The Kennett Public School District is one of five regionally-located schools currently participating in a national academic improvement initiative identified as the University of Virginia's School Turnaround Specialist Program.
In addition to Kennett, neighboring schools that are taking part in the program include Senath-Hornersville, Caruthersville, Hayti and Charleston.
The program is described as an intensive intervention and leadership development agenda designed to help teachers and administrators improve or "turn around" their failing or under-performing schools. Because Kennett's South Elementary campus had been previously identified as a school that had not met Adequate Yearly Progress (AYP), and was therefore, placed under "School Improvement" status it was applicable for the Turnaround program.
According to its Web site (www.darden.virginia.edu), The University of Virginia School Turnaround Specialist Program is the "only school turnaround program in existence that utilizes a systemic approach to change by working with school districts, and in some cases, state-level leadership teams to help them build the internal capacity necessary to support and sustain effective school turnarounds."
The University of Virginia School Turnaround Specialist Program focuses on two components critical to successful and sustainable turnarounds:
* High-impact school leaders.
* The district capacity/conditions necessary to initiate, support and enhance transformational change.
South Elementary Teachers are currently preparing students at their campus for the state assessment. According to the school's Principal, Kim Lowry, remediation and small group instruction is substantial part of the curriculum that is daily practice at South. In her administrative report to the Board of Education, Lowry told board members and Superintendent Chris Wilson that she and South Elementary Educators Paula Caldwell, Gayla Campbell and Tara Pierce, in addition to the district's Director of Curriculum and Instruction, Rayanna Dalton, recently attended a Turnaround Schools meeting in Charlottesville, Virginia on January 23-25. This mid-winter retreat, according to Dalton, consisted of two-days of classes and workshops focused on "sustaining school improvement efforts, building high-performing teams, strategic planning, effective allocation of people, time and money, increasing accountability, sustaining growth, and developing and finalizing the next 90-day plan for improvement.
Lowry noted in her report to the board that she and her staff were "enlightened by the fact that we are the luckiest school in the Turnaround program to have the support of the faculty, staff, students, community, school board and central office in the turnaround process."
"We have been able to see the successes throughout the process, and continue to experience those everyday," she told the board in her written report.
According to Lowry, the University of Virginia sent two data teams from the Cobb County School District, located in Georgia, to meet with South Elementary's data teams on Monday, February 7, which subsequently turned out to be a snow-day for the entire district, due to inclement weather. Lowry said that as a result of this, she and Instructional Coach, Julie Lack traveled to Hayti, Mo., to meet with the team for several hours, exchanging ideas regarding what could possibly strengthen the data teams at the South Elementary campus.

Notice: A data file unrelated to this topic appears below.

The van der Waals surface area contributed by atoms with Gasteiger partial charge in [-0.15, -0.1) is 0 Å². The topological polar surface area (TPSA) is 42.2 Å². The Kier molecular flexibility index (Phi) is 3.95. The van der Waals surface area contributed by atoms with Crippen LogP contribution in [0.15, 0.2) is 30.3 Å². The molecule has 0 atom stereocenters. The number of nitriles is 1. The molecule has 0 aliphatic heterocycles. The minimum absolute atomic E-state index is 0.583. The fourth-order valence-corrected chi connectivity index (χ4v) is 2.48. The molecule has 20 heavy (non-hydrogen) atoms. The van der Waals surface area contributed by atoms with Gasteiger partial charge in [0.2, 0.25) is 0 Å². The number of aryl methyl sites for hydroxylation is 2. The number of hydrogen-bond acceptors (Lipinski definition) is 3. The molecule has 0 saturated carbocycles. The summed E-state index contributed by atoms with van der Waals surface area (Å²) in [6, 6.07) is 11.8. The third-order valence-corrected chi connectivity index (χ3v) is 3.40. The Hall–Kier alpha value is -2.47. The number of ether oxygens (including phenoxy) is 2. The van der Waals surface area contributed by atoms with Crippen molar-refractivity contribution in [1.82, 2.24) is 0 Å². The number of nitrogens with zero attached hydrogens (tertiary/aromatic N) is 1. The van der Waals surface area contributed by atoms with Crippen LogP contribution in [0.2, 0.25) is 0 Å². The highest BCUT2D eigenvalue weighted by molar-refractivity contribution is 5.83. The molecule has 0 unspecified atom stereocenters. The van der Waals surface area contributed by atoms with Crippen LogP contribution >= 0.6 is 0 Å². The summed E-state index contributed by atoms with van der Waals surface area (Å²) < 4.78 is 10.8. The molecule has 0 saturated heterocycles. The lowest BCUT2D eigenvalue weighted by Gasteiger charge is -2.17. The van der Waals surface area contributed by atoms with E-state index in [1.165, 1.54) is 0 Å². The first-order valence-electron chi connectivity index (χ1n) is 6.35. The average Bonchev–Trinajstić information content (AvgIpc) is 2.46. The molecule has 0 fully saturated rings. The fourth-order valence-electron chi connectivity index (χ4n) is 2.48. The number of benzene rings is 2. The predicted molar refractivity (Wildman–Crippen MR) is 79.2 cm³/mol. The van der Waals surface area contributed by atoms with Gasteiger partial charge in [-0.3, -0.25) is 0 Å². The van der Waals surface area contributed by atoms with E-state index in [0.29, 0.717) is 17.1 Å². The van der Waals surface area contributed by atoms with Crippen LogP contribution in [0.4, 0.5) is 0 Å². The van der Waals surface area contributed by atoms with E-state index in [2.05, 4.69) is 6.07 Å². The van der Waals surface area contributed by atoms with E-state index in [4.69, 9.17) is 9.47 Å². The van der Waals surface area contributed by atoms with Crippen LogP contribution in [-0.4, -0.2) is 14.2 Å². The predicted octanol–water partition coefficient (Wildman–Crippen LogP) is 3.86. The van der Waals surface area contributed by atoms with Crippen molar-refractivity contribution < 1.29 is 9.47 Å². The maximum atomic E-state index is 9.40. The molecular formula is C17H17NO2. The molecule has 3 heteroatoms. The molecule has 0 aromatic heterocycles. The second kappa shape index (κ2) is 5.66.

"Mrs. Lack and I were both very pleased with the result of the meeting and are ready to start implementing some of the suggestions," Lowry said.
As a final note pertaining to school improvement, the principal also added that staff was currently working to administer the third predictive test in Communication Arts and Mathematics, and the second test in Science for the fifth-grade students. Lowry explained that the staff will be using that information in data meetings to gear differentiated instruction and small group instruction between now and MAP testing time.
The turn around program works with education leaders, like Lowry and her staff, to identify key issues within the school based mostly on data and teacher feedback, and uses that information to create strategies based on those needs.
According to the University of Virginia School Turnaround Specialist Program, it recognizes that there is no "one formula" for turning around a low-performing school, but that it is able to achieve results by combining the type of executive education typically only received by top-level business leaders with ongoing support, resources and tools for school and district teams.
Generally speaking, the nationally-recognized program offered through the University of Virginia (UVA) Curry School of Education, with the Darden School of Business is designed to ensure the principals and teachers participating receive support at the district- and school-level.
Dalton explained in her administrative report to the school board that she, Lowry and Superintendent Chris Wilson, will meet on Thursday, February 24, 2011 for a conference call with Michael Terry, UVA Turnaround Program Coordinator, to further the support the district is receiving in its efforts to meet its curriculum objectives.
* Some of the information in this article, pertaining to the school's involvement in the University of Virginia School Turnaround Specialist Program, was sourced from the program's Web site, www.darden.virginia.edu. Additional information was provided by the administration at Kennett Public Schools.